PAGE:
Training and retaining your team members
Training new team members and keeping existing team members training up-to-date is an ongoing challenge for every company. It’s an even bigger challenge for small businesses who are more financially challenged or can’t afford for their personnel to be out of the office. But in this day and age of the Internet, luckily there are options out there for you.
Many companies have said that the money they put into training comes back to them ten times over in increased performance and job retention. But in recent hard times some companies have cut back on training programs, particularly those done with local community colleges or outside trainers. The Wall Street Journal recently concluded that many companies are now recommitting to training. In a survey by Lloyd’s of London, US executives considered a lack of skilled workers the second greatest risk their companies faced in 2012. (Loss of customers was number one.) Despite the tough job market, many companies are having trouble finding specific types of employees. Training your own may be the simplest answer. You know that your own trainees will have the knowledge they need as long as you make sure they are trained properly.
One of the biggest demographic trends that will affect us all over the next decades is the transition from baby boomers to Generation Y (or Millennials). Baby boomers are those born after World War II. They were the biggest and most influential generation from the ’60s on. Exact parameters vary, but now those from about 16 to 34 make up the largest generation in history. They’re tech savvy, less committed to working at one job, and want to do something meaningful. In fact, statistics show that they change jobs approximately every three years. You need to keep them engaged, challenged, and excited about their future with your company.
And, as Boomers age and retire they take with them your “knowledge capital.” In some firms it’s said that their main assets walk out the door every night. When you hire new or younger people they may have tech skills that old timers don’t have, but don’t know many things about your specific organization. Normally they learn by being around your experienced people. If you have knowledgeable people retiring or leaving – and every firm of any size does – you should have a knowledge transfer or training plan.
Most companies would like to have new hires come pre-trained with five years of experience. (That’s what accounting firms want.) One of the common objections to investing in training has always been “What if I spend the money to train them and then they go somewhere else?” The answer to that has always been “Isn’t it more expensive to have a group of untrained employees?” Westinghouse Electric started a corporate university for training in 2010. The American Society for Training and Development (ASTD) says US employers spent 36% more on training recently. Big companies calculate that spending about 3% of their budget on training is about right. Almost every school spends a couple of hours every week on teacher in-service trainings.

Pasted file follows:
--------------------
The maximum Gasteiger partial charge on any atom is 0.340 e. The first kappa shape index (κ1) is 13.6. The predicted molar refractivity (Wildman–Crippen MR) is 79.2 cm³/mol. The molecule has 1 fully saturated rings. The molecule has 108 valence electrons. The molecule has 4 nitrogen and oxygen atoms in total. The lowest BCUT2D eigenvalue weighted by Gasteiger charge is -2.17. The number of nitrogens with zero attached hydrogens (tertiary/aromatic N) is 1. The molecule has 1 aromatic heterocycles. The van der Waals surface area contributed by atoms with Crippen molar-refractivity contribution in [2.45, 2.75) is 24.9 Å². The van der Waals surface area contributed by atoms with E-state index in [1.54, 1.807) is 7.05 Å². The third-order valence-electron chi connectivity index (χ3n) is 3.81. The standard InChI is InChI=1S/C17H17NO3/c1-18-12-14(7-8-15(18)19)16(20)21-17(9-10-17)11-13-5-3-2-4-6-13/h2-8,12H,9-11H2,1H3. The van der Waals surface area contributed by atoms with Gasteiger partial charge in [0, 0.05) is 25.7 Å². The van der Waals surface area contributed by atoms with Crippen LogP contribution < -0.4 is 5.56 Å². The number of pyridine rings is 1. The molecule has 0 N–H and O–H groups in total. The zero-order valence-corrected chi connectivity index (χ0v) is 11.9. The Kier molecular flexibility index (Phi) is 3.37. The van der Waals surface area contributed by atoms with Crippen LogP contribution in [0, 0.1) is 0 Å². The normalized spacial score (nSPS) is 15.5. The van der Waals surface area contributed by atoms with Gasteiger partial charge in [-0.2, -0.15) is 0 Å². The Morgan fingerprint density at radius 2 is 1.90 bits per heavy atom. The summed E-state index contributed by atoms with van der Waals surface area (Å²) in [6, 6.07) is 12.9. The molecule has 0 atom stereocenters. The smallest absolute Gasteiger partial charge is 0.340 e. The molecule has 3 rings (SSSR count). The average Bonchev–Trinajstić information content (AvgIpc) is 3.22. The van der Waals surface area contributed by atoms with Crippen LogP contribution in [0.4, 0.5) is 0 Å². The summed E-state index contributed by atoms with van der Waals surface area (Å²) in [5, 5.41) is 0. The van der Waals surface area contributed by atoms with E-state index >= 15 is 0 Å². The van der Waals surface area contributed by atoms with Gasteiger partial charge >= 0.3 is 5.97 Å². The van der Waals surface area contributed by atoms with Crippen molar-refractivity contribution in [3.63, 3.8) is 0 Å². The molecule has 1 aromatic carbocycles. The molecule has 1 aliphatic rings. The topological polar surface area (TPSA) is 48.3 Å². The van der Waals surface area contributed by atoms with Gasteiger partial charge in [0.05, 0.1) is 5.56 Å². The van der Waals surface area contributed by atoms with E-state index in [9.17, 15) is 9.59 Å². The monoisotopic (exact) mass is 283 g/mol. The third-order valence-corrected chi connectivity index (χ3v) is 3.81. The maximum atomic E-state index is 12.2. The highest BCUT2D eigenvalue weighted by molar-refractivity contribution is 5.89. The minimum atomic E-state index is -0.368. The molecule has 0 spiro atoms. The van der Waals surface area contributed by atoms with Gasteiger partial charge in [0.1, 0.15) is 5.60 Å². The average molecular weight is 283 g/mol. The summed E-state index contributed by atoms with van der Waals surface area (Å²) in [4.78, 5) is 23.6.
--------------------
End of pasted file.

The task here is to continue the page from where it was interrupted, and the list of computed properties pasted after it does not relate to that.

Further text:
The first step in making sure all your employees are trained properly and in the same way is to have an up-to-date policy and procedures manual. Every task in your company should be documented step-by-step in your procedures manual so there are no question on how to proceed when something comes up or someone new takes over.
The next step is to have your new team members shadowing your experienced team members as they demonstrate the correct way to do their job, and then have them reverse roles — the new team members doing the work with the experienced team member overseeing.
Another step you could add in here, especially if you have only one person doing specific tasks, is to cross-train your employees. For instance, your accounts receivable clerk would also train as your front desk receptionist. You never want the same person doing both accounts receivable and payable. That invites an opportunity to embezzle funds.
Then the next step is to update their training as technology changes. You may not have a specific training budget but there are lots of inexpensive training options for small companies. With a combination of internal seminars, internships, apprenticeships, and mentoring many smaller companies can provide hands-on training without much expense. One great example of leveraging external training programs is to have one attendee teach the rest of the team what they learned at the off-site training when they get back. Another way would be to pay for for a webinar that everyone can sit in on and be trained all at the same time from your business location. With the advent of webinars and live video-chats, it should be very easy to find online trainings.
The important thing is to realize that training your employees in some way will always pay off for you. So get started soon on training your entire team can benefit from and don’t forget to create a knowledge transfer plan!